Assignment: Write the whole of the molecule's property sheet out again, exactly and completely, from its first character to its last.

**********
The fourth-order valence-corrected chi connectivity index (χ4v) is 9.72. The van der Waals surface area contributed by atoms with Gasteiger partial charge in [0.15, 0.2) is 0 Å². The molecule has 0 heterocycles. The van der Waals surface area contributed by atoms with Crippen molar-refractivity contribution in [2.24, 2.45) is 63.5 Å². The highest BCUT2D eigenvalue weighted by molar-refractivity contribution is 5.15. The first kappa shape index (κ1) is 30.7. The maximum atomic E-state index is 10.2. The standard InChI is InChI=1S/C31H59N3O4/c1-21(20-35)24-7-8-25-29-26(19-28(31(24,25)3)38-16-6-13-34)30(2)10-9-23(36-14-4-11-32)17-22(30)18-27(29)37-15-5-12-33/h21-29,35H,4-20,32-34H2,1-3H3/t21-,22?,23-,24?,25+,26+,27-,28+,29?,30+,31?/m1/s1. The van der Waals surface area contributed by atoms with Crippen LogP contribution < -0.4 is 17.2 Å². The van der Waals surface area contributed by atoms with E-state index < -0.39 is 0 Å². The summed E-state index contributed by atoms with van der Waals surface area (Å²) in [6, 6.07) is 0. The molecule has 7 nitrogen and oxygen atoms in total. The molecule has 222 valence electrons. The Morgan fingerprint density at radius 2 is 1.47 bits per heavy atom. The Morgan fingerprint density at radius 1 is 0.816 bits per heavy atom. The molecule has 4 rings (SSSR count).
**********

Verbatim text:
The fourth-order valence-corrected chi connectivity index (χ4v) is 9.72. The van der Waals surface area contributed by atoms with Gasteiger partial charge in [0.15, 0.2) is 0 Å². The molecule has 0 heterocycles. The van der Waals surface area contributed by atoms with Crippen molar-refractivity contribution in [2.24, 2.45) is 63.5 Å². The highest BCUT2D eigenvalue weighted by molar-refractivity contribution is 5.15. The first kappa shape index (κ1) is 30.7. The maximum atomic E-state index is 10.2. The standard InChI is InChI=1S/C31H59N3O4/c1-21(20-35)24-7-8-25-29-26(19-28(31(24,25)3)38-16-6-13-34)30(2)10-9-23(36-14-4-11-32)17-22(30)18-27(29)37-15-5-12-33/h21-29,35H,4-20,32-34H2,1-3H3/t21-,22?,23-,24?,25+,26+,27-,28+,29?,30+,31?/m1/s1. The van der Waals surface area contributed by atoms with Crippen LogP contribution < -0.4 is 17.2 Å². The van der Waals surface area contributed by atoms with E-state index < -0.39 is 0 Å². The summed E-state index contributed by atoms with van der Waals surface area (Å²) in [6, 6.07) is 0. The molecule has 7 nitrogen and oxygen atoms in total. The molecule has 222 valence electrons. The Morgan fingerprint density at radius 2 is 1.47 bits per heavy atom. The Morgan fingerprint density at radius 1 is 0.816 bits per heavy atom. The molecule has 4 rings (SSSR count).